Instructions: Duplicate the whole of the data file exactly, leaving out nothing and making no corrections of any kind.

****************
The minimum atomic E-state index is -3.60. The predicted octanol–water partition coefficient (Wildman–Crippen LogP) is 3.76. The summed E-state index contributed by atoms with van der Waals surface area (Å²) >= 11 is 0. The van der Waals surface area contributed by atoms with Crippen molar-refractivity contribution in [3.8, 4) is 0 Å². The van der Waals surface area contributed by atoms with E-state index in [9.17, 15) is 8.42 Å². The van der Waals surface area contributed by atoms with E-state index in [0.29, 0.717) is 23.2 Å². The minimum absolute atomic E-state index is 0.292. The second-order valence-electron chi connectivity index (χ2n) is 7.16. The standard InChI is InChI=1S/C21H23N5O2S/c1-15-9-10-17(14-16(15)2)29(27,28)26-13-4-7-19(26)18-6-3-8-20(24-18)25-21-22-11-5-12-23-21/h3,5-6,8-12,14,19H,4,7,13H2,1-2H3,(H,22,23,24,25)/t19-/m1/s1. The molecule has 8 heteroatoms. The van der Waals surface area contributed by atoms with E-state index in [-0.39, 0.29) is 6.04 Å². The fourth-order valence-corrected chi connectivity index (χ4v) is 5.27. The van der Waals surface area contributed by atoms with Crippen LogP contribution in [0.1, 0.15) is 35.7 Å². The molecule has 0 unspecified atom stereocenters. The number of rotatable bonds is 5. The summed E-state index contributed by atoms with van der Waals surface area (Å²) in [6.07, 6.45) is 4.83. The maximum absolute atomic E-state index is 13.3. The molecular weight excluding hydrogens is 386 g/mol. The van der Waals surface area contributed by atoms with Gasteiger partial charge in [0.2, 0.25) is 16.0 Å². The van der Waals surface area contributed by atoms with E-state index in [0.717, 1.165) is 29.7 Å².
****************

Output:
The minimum atomic E-state index is -3.60. The predicted octanol–water partition coefficient (Wildman–Crippen LogP) is 3.76. The summed E-state index contributed by atoms with van der Waals surface area (Å²) >= 11 is 0. The van der Waals surface area contributed by atoms with Crippen molar-refractivity contribution in [3.8, 4) is 0 Å². The van der Waals surface area contributed by atoms with E-state index in [9.17, 15) is 8.42 Å². The van der Waals surface area contributed by atoms with E-state index in [0.29, 0.717) is 23.2 Å². The minimum absolute atomic E-state index is 0.292. The second-order valence-electron chi connectivity index (χ2n) is 7.16. The standard InChI is InChI=1S/C21H23N5O2S/c1-15-9-10-17(14-16(15)2)29(27,28)26-13-4-7-19(26)18-6-3-8-20(24-18)25-21-22-11-5-12-23-21/h3,5-6,8-12,14,19H,4,7,13H2,1-2H3,(H,22,23,24,25)/t19-/m1/s1. The molecule has 8 heteroatoms. The van der Waals surface area contributed by atoms with E-state index in [-0.39, 0.29) is 6.04 Å². The fourth-order valence-corrected chi connectivity index (χ4v) is 5.27. The van der Waals surface area contributed by atoms with Crippen LogP contribution in [0.1, 0.15) is 35.7 Å². The molecule has 0 unspecified atom stereocenters. The number of rotatable bonds is 5. The summed E-state index contributed by atoms with van der Waals surface area (Å²) in [6.07, 6.45) is 4.83. The maximum absolute atomic E-state index is 13.3. The molecular weight excluding hydrogens is 386 g/mol. The van der Waals surface area contributed by atoms with Gasteiger partial charge in [0.2, 0.25) is 16.0 Å². The van der Waals surface area contributed by atoms with E-state index in [0.717, 1.165) is 29.7 Å².